DramaFeaturedLondonReview

We Were Having A Perfectly Nice Time – Omnibus Theatre, London

Reviewer: Richard Maguire

Writer: Pedro Leandro

Director: Evan Lordan

It’s heartening to see another theatre open its doors, and this short play running at the Clapham’s Omnibus theatre certainly has lots of potential. But perhaps at only 25 minutes long, it’s not quite ready to hop on the bus for.

In fact, it’s probably shorter than 25 minutes as the first five minutes are of silence broken only by some pointless postmodern posturing by writer Pedro who stands up in the audience, removing his mask, to remind us that what we are seeing is a play. Whether this person is Pedro Leandro, or someone playing Pedro Leandro remains unclear.

The two women who sit on stage finally begin talking, but they speak so quickly, in such deadpan voices that it’s hard to keep up. Ideas about love and romance, bitter and pithy, flash by so rapidly that they are almost impossible to process. Gradually it becomes clear that they are flatmates, and that one of them is in love with the other. That’s a shame, says the beloved, as ‘we were having a perfectly nice time’.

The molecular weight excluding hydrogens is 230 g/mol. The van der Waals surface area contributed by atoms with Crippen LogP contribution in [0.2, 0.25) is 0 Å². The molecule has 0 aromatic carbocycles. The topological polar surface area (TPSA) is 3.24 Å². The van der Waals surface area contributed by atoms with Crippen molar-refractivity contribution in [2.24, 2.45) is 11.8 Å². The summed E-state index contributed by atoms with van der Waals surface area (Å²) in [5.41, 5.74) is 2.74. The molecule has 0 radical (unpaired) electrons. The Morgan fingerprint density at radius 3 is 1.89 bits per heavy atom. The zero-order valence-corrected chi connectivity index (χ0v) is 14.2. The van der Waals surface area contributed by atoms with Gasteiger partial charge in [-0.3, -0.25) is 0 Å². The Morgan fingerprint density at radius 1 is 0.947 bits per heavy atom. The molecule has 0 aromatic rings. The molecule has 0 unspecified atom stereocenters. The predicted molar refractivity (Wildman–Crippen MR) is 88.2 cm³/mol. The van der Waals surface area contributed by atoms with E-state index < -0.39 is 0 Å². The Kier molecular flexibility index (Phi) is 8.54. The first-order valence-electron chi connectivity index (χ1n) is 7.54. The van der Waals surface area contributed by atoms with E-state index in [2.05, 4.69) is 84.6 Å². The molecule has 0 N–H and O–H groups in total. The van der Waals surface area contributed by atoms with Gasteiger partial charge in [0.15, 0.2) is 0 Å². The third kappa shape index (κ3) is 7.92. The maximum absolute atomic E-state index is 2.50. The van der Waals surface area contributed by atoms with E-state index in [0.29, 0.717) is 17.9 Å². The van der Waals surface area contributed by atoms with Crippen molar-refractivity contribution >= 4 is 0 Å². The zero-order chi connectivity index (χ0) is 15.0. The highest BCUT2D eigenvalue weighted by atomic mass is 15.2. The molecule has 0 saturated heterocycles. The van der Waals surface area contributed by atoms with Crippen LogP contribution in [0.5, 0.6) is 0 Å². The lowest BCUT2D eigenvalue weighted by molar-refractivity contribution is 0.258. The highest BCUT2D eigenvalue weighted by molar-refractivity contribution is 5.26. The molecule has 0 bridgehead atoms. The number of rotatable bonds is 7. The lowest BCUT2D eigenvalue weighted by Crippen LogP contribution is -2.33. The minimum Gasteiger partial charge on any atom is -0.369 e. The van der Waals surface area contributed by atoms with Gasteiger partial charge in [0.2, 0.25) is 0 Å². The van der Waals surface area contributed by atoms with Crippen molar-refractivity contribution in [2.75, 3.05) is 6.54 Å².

They bicker in the same monotonal voices about love and sex, and both are world-weary cynics. The dialogue would be crushing if it weren’t for the excellent performances of the two actors who hardly miss a beat. Stephanie Booth plays the person who has, despite her best intentions, fallen in love, but she still seems crueler in her jibes. Hannah Livingstone seems the more jaded of the two, her voice dejected and flat. They are quite the pair, but 25 minutes with them is enough.

With the heating whacked up high, and the show playing in the stuffy smaller auditorium, you wouldn’t want to be in the performance space any longer than 25 minutes, to be frank. And how is it that singing is still discouraged in churches when actors can shout from the stage two metres from the front row? With the show only playing on Fridays and Saturdays perhaps this gives the Omnibus time to work on the space a little more.

Runs until 24 October 2020

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Cynical

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The Reviews Hub London is under the editorship of John Roberts.The Reviews Hub was set up in 2007. Our mission is to provide the most in-depth, nationwide arts coverage online.

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